Back Door Deal

Vermilion County – More on the No-Bid GIS Contracts –

DANVILLE, IL. (ECWd) –

Last month I requested all records relating to the subject of GIS in an effort to determine if anyone besides us had complained of the no-bid so-called professional services contract for GIS service for Vermilion County.

What I received was an incomplete response, leaving out one particular letter. When I repeated my request and refered to this letter, I finally received it with the excuse that they thought is pertained to no-bid contracting and not to GIS services. When reading this letter for the first time, it is evident the subject matter was both no-bid contracting and GIS services and should have been provided in the initial request.

They have an interesting point, and I am inclined to renew my call for the Vermilion County Board to declare the previous contract void and put the GIS out for bid.

Please read this document in its entirity, and determine for yourself if you think the label of professional services can be indescriminately place on specific service just because you feel like it is and ignore all other evidence that it is not.

 
[gview file=”http://edgarcountywatchdogs.com/wp-content/uploads/2013/12/LetterRE-GIS-NoBid.pdf”]
 

 

5 replies »

  1. Nope, they’re not. Based on an out dated definition of the services and interpretations of those rules lobbied for by an organization that has ‘always done it this way’.

    So who’s Wheaties got pissed in because they didn’t get the chance to ‘low ball’ the contract? If there was a standing contract that was being satisfactorily executed why would the county want to go through the expense of retooling everything with a new ‘low bid’ vendor?

    Retooling? you might ask. Yes that’s how all this technology crapola works. A new, cut rate, vendor walks into the infrastructure created by the original vendor and says ‘this is all sub-par, we need to gut it all and make it ‘right”. Then the county gets stuck with a bill for new hardware, new software and re-training personnel. That expense would likely NOT be in the bid for the job and would generate a huge budget overrun for that department. This is fairly common for technology related contracts, what one company deems acceptable another will find a reason to dismantle.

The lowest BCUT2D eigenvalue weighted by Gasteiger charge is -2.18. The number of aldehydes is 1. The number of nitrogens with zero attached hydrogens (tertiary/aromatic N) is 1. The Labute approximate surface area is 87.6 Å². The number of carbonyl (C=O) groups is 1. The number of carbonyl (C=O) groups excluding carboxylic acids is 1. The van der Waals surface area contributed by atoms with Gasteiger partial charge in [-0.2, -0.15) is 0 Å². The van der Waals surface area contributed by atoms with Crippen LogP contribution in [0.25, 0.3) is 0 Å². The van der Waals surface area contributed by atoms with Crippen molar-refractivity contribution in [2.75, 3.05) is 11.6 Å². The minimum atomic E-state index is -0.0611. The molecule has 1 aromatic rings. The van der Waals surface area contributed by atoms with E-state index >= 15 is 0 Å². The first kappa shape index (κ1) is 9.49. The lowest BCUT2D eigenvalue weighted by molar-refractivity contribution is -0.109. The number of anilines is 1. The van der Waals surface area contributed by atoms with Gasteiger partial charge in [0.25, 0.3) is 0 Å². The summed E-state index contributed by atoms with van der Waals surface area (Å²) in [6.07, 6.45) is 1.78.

Addressing each of your points:

    1.). Licensure is a gimmick created by professions to ‘control’ their drones. Ask anyone that holds a ‘license’ for working with Microsoft software how well it’s worked for them. Microsoft has lobbied colleges to make them insist that having their certifications will guarantee additional income while charging a fee for students to take the tests. These certs have to be renewed regularly too because software never stands still and neither does the financial machine of a mega corporation.

    2.). There is a dramatic difference between skills required to use GIS software and skills required to work in the field surveying and engineering. But, again i ask, where does the data for the GIS software come from?

    3.). Hey look, another gimmick to keep the ‘newbies’ in line. The whole concept of journeyman and paying your dues is a very well established system. This creates the ‘good ole boys’ network because you only really have to be ‘good’ while your ‘master’ is watching. After you’re in just pay your dues like a good little sheeple and live life.

    4.). Really? So staying up to date on software that is updated several times each year is no continuing educational requirement? So learning how to convert a stand alone GIS project into a web accessible product with mobile capability and live updating through GPS and notes from the field don’t require any kind of continuing education. Let’s not forget the need to understand how geography, demographics, economics and natural disasters alter the scope of everything on a daily basis. Then there’s infrastructure, servers, workstations and software licensing…

    5.) Wow, back to the gimmicks. I can start a club, scribble up some papers with a mission statement and ‘code of ethics’ but that means NOTHING. Having a cool sticker to slap on my bumper with an earnest and ethical slogan to prove just how Ethical and Honest i am is idiotic. Ethics are in your actions and your daily dealings with people not in some stupid ‘contract with your club’.

    6.) But GIS companies don’t have to be ‘experts’ or submit examples of previous projects to prove how competent they are at their job? Any employer worth the time to bid for will want proof of competency. Wouldn’t it make sense that if a GIS firm developed a deliverable that has been the basis for over 5 years worth of products sold to the public through the county that they could argue expertise and familiarity?

    7.) Wow, weight of “protecting the welfare of the public”, propaganda and lies. How’s Bob Colvin’s Engineering firm doing with all that morality and weight? Everyone, private citizen to mega corporation, have the moral obligation to ‘do no harm’ but many are simply incapable of understanding what morals are or caring any further than getting the job. Licensure is not accepting another level of judgement from on high, it’s a piece of paper that says ‘I paid more to practice my profession because that’s the way we’ve always done it’.

    If a GIS firm is excluded from being included in the definition of a firm simply because they don’t have a certified license proving their honor and ethical purity in how they do their job then how does anything ever get done?

    You gotta ask yourself, who was behind the structure of the original draft of this Act? Why was it even required in the first place? Was it designed to pigeon hole the professional qualifications so a specific group could benefit?

    In any case, Merry Christmas and Happy New Year to you Watchdogs, i look forward to another interesting year of light in dark places.